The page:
Twenty-four bronze bas-relief panels flank the ceremonial entrance. Granite columns representing each U.S. state and territory at the time of World War II ring a pool that shoots water into the air. Quotes, references to theaters, campaigns, and battles, and two massive victory pavilions marking (the European and Pacific theaters) chronicle the efforts Americans undertook to win the war. A wall of 4,048 gold stars reminds all of the supreme sacrifice made by over 400,000 Americans.
– Ledyard King
Bob Dole’s flag-draped casket was led out of the National Cathedral following his funeral service and placed back in the hearse where it will head to the World War II Memorial on the National Mall for a public commemoration.
The memorial service for the former veteran, who was wounded in 1945 in Italy, is slated to start around 1:15 EST.
Gen. Mark Milley, chairman of the Joint Chiefs of Staff, will speak, along with friends of the Dole family, actor Tom Hanks and Savannah Guthrie of NBC News. Dole’s widow, Elizabeth, will lay a wreath at the memorial.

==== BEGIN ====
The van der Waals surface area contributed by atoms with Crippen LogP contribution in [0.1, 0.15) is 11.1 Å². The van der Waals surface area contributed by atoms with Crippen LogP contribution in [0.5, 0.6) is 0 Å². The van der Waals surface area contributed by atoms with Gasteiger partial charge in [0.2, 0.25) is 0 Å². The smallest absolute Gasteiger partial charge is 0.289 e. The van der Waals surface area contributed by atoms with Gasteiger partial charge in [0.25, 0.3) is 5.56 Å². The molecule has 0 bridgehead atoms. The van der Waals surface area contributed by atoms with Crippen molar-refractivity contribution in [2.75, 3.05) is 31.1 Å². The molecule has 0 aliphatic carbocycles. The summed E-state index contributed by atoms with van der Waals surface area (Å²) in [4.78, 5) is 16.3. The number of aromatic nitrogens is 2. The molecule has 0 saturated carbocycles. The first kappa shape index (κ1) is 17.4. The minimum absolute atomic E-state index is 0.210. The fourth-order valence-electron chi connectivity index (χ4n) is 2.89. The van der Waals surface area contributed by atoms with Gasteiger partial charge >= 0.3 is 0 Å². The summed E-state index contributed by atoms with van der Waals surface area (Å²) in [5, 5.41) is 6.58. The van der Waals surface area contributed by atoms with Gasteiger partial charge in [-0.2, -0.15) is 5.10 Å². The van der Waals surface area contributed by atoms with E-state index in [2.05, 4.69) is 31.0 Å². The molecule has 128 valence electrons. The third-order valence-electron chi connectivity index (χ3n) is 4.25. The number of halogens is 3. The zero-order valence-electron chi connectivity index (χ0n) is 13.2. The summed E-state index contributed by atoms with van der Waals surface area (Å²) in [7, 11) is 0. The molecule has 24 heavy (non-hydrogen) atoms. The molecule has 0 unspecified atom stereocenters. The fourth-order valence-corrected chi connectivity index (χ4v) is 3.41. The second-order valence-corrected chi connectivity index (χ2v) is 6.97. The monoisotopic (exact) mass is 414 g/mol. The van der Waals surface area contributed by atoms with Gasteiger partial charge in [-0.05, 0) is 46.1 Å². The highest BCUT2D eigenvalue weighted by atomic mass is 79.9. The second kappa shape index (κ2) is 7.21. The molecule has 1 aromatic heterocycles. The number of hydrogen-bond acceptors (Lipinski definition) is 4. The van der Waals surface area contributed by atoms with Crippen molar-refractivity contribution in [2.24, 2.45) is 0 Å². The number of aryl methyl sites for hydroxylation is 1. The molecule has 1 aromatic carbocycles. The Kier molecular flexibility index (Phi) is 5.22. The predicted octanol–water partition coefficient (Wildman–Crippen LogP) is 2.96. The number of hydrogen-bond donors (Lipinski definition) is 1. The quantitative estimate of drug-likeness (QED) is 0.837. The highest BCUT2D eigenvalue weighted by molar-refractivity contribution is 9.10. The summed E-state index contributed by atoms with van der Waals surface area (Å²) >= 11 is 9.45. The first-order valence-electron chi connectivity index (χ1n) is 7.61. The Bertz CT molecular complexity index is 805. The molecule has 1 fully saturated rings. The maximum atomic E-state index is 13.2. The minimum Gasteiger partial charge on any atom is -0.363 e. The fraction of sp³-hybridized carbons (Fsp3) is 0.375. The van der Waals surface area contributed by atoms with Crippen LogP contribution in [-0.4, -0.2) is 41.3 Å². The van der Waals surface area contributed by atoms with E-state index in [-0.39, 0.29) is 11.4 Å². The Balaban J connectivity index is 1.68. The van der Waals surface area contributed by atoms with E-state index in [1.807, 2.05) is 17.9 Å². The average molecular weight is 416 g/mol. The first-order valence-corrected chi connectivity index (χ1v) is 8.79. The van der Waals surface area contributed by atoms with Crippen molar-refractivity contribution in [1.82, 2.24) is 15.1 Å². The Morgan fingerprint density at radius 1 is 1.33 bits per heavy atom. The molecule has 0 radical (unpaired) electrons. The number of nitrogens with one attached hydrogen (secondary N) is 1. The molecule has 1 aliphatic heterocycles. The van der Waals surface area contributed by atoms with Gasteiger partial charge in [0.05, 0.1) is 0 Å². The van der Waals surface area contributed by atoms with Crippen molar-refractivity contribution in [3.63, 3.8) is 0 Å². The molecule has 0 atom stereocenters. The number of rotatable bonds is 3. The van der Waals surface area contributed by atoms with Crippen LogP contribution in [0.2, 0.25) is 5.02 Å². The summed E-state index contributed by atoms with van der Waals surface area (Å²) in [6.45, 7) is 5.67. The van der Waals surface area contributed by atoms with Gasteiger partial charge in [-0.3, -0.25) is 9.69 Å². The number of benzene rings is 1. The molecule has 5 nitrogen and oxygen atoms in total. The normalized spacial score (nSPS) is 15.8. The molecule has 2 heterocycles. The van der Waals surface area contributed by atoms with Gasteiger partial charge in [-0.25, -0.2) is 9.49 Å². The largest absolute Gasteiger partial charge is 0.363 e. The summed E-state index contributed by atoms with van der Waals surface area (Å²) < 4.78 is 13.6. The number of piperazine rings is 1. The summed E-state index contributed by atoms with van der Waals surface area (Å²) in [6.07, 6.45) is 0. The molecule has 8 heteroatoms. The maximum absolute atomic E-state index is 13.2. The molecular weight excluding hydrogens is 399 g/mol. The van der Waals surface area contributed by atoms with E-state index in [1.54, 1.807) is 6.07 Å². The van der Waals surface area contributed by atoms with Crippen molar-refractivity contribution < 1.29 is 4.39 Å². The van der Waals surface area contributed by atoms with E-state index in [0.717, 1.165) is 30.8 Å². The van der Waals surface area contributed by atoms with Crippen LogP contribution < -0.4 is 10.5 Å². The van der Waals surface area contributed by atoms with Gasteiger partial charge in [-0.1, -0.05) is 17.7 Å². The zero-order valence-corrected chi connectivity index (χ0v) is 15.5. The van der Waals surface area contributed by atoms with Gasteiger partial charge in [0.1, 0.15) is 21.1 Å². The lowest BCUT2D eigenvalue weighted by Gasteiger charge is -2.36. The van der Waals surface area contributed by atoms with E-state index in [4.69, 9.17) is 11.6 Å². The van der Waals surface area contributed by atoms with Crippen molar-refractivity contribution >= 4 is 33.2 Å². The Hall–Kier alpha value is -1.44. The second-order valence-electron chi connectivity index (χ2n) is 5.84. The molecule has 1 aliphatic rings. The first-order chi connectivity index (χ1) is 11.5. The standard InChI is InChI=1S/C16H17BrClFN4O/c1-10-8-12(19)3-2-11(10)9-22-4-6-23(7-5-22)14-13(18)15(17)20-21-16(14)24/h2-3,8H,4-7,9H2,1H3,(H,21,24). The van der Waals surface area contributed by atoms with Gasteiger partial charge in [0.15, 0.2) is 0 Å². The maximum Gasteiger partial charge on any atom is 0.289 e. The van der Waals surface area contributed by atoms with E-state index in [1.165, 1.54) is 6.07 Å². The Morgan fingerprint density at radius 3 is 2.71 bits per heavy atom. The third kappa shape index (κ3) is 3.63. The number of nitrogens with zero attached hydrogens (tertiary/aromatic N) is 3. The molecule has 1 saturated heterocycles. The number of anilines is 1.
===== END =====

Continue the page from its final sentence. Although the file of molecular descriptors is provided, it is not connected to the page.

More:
The World War II Memorial is part of Dole’s legacy, as he was national chairman in its fundraising effort.
– Ledyard King
Rev. Dr. Barry C. Black, the 62nd Senate Chaplain, said he grew to love Dole, despite not serving as chaplain while the Kansas senator held office.
He described a call with Dole and his wife, former Sen. Elizabeth Dole, as “a conference call with spiritual royalty.”
“At the end (of the call), I had a sense that Bob knew he was cared for by a great Shepherd,” Black said.
Black evoked one of the readings, Psalm 23, which reads “though I walk through the valley of the shadow of death, I will fear no evil: for thou art with me; thy rod and thy staff they comfort me.”
The Senate chaplain of 19 years joked that Dole enjoyed brevity and described him as a “covert spiritual agent.”
“He did not wear his religion on his sleeves,” Black said. “He resonated with the sentiment of Francis of Assisi: ‘Preach the Gospel everywhere you go. When necessary, use words.’”
– Ella Lee
Robin Dole, the only daughter of the former GOP leader, hailed her father as an animal lover and “the most generous person” who “cared more about other than he did himself.”
“He was a giver, not a taker,” Dole, 67, said of her father. “He cared more about others than he did about himself.”
Dole recalled that her father had a “personal goal to help at least one person every day of his life.” She noted the Kansas Republican was unsure whether he was able to meet his goal.